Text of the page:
Postgame Thoughts: Bears vs. Ravens (12.20.09)

December 20th, 2009 - 6:57 pm

Six to one. No, that wasn’t the final score of the Bears-Ravens game. That was the turnover ratio, heavily favoring the victorious Ravens. When you turn over the ball that many times, you can’t expect to win, and the Bears didn’t. With their 31-7 blowout loss, the Bears have lost by at least 20 points for the fourth time this year.

I’ll just let that sink in for a minute.

Things looked bleak from the very beginning — what else is new, though — as Jay Cutler was intercepted on the first drive of the game. The Ravens then took the ball 52 yards on just five plays in 1:35 when they took a quick 7-0 lead after Joe Flacco threw the first of his career-high four touchdown passes.

On the ensuing kickoff, Danieal Manning had a great return and then the offense actually put together a great drive. They drove the ball 47 yards on 10 plays before Cutler threw his second interception, this one into the hands of outside linebacker Jarret Johnson, who was standing just a few yards away.

What did Baltimore do for an encore? They drove 86 yards on just six plays for the second of Joe Flacco’s career-high four touchdown passes.

Two possessions for the Ravens resulted in two touchdowns. Two for the Bears ended with interceptions.

Yes, this game had an eerie feeling to it, much of the same feeling that the Bengals and Cardinals games gave me when both those teams hung 31 points on the Bears in the first half, respectively. The Ravens also put up 31 points, albeit during the course of the whole game.

On the Bears’ third possession, the offense drove 73 yards on 19 plays but failed to get points when they went for it on fourth down from the Ravens’ one-yard line. Of course, to aggravate me and make matters worse, Ron Turner decided to call that dreadfully awful fade pass to Greg Olsen into the end zone.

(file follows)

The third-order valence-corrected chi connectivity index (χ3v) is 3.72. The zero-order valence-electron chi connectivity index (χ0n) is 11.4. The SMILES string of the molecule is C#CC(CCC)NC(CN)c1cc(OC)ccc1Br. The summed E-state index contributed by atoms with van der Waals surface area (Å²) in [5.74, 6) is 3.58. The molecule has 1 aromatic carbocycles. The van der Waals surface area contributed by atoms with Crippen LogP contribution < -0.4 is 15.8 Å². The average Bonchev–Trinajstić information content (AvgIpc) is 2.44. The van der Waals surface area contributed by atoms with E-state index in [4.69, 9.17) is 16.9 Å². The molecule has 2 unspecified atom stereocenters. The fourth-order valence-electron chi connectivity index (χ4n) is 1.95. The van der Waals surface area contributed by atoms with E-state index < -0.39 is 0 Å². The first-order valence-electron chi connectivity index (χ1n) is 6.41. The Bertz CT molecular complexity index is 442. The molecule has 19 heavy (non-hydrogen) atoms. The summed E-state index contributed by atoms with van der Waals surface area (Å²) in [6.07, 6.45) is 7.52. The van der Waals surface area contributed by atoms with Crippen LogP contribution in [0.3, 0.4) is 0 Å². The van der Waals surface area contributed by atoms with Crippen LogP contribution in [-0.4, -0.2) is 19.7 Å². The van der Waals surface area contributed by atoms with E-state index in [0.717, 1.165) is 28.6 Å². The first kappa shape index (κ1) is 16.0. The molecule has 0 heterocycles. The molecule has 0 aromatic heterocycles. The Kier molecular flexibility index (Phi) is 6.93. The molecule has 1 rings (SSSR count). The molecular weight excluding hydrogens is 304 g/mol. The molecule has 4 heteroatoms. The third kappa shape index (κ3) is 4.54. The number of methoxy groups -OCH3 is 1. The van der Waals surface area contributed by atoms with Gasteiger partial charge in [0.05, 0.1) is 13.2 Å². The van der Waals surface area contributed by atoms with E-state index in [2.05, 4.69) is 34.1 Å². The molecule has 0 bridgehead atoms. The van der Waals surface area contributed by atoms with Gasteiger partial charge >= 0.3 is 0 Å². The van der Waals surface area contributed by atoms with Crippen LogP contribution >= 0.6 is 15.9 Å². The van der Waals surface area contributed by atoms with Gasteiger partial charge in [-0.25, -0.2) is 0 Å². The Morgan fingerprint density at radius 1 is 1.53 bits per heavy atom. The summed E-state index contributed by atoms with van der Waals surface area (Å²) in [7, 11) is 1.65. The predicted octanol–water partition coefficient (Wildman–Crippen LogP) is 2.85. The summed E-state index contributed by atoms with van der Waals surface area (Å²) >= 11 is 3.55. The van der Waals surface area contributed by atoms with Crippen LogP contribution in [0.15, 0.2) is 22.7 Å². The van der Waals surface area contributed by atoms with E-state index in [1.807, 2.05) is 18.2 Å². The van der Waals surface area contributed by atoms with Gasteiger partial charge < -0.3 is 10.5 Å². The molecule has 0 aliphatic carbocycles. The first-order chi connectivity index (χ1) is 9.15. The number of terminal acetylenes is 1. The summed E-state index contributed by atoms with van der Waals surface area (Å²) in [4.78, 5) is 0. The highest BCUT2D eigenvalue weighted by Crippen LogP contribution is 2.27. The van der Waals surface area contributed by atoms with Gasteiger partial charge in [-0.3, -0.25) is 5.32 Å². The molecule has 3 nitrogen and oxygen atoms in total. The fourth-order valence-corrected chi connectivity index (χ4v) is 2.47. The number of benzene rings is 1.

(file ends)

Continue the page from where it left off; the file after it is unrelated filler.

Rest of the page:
I’m not one of those Turner haters. In fact, I think he’s not that much better or worse than any other offensive coordinator in the league. But that fade play to Olsen is one of two that I can’t stand watching — the fullback dive, which the Bears have seemingly abandoned this year, is the other. Ron, the last time I remember that Olsen fade working was in Olsen’s rookie year of 2007 when he caught it for a touchdown against the Packers. That fade pattern was from 19 yards away, not inside the five. If that play hasn’t worked the last 423 times you’ve called it, what makes you think it’ll work on the 424th time?

Aside from Cutler, the offense played well in the first half. That’s not entirely fair to the beleaguered quarterback. He did make a few clutch throws in helping move the chains and also scrambled for two first downs. But he did cost the Bears at least six points with his two first half interceptions. But the offense as a whole did what they needed to do aside from protecting the football and putting points on the board. They moved the chains and took time off the clock, and it’s a shame they couldn’t capitalize off that.

If it weren’t for an Earl Bennett punt return touchdown, the Bears would have been shut out. It’s sadly ironic that he was named the “Most Valuable Bear” by Jeff Joniak and Tom Thayer on the Bears Radio Network after the game.

The second half is when the game got out of hand. The Bears continued to turn the ball over with two more interceptions, one by Cutler and one by backup Caleb Hanie, a fumble by Matt Forte, and a fumbled kickoff return by Johnny Knox. The Ravens capitalized off those turnovers as Flacco threw the third and fourth of his career-high four touchdowns.

There’s a reason why I’ve mentioned Flacco’s four touchdowns and it’s for dramatic effect. I’m sick and tired of hearing broadcasters announcing team records, season highs, and, in the case of Flacco, career highs achieved by opposing teams and players against the Bears’ defense. It’s embarrassing, it’s discouraging, and it’s unacceptable. It has to change next year.

As I mentioned to open this post, the Bears have now lost four games by at least 20 points. After the first two, it ceased being a surprise and became expected. That’s not a good sign.

Two games remain in this dreadful season. The Bears have a legitimate shot at beating the Lions in the season finale, but will have to play one of their best games just to do it. But before that game comes, they’ll get to show the nation just how far below the Vikings in the NFC North they are when they take on Minnesota on Monday Night Football. If that game is anything like the one earlier this season, a 26-point Vikings blowout victory, the heat on the organization will grow only hotter.